Flower Mound Leader > News
Volunteerism shines as community builds playground
What began as an idea more than seven years ago has ended with tons of smiles from local children.
Flower Mound on Saturday celebrated the completion of Fort Wildflower, a 12,500 square-foot playground that will be one of the components of Heritage Park of Flower Mound, located at the northwest intersection of Garden Ridge Boulevard and Spinks Road.
Volunteers, which at times reached about 400 per day, spent the week of Sept. 11-15 constructing the playground. Full-time volunteers often worked from 7 a.m. to 9 p.m. each day.
“It was really impressive to see the number of people who showed up,” said resident Brian Fox, one of the volunteers. “There were some people who took vacation days to do this, and there were moms who tried to get in a few volunteer hours before they had to pick their kids up from school. We had middle school and high school kids helping out. So it was a great mix of people.”
While the official opening won’t take place until later this fall, children participated in a “soft” opening Sept. 15.
Fort Wildflower is divided into two sections. One section is for younger children and includes smaller slides, play houses and other components. Another section is for children a little bit older, and that area includes higher swings, larger slides, etc. The playground also features monkey bars, a fireman’s pole, a cave area and a draw bridge.
“The level of excitement was really high,” Fox said. “It was a thrill to watch them point out their favorite features.”
The nature-themed playground is made from recycled wood fiber products instead of wood.
Another important feature is its accessibility for children of all abilities.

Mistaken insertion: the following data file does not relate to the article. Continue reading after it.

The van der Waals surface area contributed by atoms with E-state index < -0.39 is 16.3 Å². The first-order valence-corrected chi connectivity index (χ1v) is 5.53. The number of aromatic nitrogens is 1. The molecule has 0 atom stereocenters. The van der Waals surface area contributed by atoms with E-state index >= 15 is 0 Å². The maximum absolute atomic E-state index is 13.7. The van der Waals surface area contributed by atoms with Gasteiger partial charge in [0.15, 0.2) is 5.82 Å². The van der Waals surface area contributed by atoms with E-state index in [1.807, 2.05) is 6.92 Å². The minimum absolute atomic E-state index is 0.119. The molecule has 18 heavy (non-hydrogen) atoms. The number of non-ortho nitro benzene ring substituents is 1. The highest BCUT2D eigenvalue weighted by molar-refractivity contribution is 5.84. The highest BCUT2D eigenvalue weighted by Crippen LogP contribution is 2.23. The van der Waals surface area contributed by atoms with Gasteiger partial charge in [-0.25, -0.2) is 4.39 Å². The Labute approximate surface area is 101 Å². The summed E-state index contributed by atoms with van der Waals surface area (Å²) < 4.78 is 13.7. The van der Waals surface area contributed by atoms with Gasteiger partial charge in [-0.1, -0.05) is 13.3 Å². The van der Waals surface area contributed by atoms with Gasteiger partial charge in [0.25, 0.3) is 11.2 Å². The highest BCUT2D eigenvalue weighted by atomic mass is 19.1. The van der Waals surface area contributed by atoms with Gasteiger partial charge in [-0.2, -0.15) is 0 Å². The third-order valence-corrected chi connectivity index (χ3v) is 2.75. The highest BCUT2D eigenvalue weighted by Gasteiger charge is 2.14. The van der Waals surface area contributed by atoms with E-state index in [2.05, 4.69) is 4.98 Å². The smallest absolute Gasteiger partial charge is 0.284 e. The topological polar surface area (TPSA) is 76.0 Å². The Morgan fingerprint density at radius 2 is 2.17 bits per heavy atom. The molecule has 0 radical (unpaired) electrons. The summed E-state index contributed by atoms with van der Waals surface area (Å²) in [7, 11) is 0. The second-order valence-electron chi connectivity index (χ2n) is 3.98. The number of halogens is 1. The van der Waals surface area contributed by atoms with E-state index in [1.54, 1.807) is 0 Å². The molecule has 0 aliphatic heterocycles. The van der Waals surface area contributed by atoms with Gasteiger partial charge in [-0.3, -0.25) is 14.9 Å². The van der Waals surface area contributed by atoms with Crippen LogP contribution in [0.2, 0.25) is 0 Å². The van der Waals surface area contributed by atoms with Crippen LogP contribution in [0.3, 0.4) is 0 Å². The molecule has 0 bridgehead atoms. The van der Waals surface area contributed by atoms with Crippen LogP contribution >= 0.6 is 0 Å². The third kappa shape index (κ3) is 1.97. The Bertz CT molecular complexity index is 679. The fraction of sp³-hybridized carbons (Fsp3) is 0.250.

“As a parent, I was really intrigued because it met all ADA requirements,” said Amy Weidner, the fundraising coordinator for the project. “I learned that there was a real focus on that. There were focus groups set up with Lewisville ISD and with parents. I have a son with autism, so I was really interested in the feedback they gave.”
One result was the use of more ramps than many other playgrounds.
“I have friends with children in strollers, so it’s nice to access all parts of the playground and not have to go over the chips,” Weidner said. “I love that there are so many ramps at Fort Wildflower. So many parks just have stairs.”
The town is also looking to raise enough money to eventually replace the wood chip ground product with a pourable surface, similar to a track, so children in strollers or wheelchairs can access each piece of the playground.
Weidner said if enough money is raised for the new surface before the wood chips have reached the end of their life cycle, then they will be used in other parks in town.
While the playground gives children another place to play, it also illustrates how well the community came together. In fact, it was school children that came up with the playground’s name.
Resident Laurie Long said a conversation with her daughter illustrated the impact of having the community come together for a project like this. Long was part of a committee in charge of artwork, and her daughter, Ali, helped with painting and other aspects.
“I was driving home with my daughter, and she asked me if she could continue living in Flower Mound when she got older,” Long said. “I said, ‘Of course you can.’ Then she said she wants to live here so she can take her own children to the playground and show them what she helped build.”
The experience was special to Fox as well. When he was a child, his parents helped build a community-built playground with Leathers and Associates, the company that specializes in community-built playgrounds. Years later, he’s doing the same thing.
“For me, I have a daughter who is one-and-a-half, and I’m building this for her,” Fox said. “That way, when she’s older, she’ll play on it and know that I helped the same way my parents helped build the one I played on.”
Volunteers spent their time constructing the playground, regardless of their level of expertise. Skilled workers and unskilled workers participated with representatives from Leathers and Associates supervising.
Other volunteers and businesses provided food, donated materials and tools and offered child care.
Sponsors helped fund the project. The town’s goal was to raise $150,000 for the project, and to date, the group has raised $116,000.
Individuals and businesses also supported the project by purchasing pickets and bricks for the playground.
Fort Wildflower is one of the components featured in Phase I of Heritage Park. Other Phase I features are trail connections, a picnic pavilion, a pedestrian bridge, restrooms, an amphitheater (the stage and grass seating only), a driveway and three turn lanes.
Phase II features are botanical gardens, a disc golf park, a duck pond, additional pedestrian trails and more.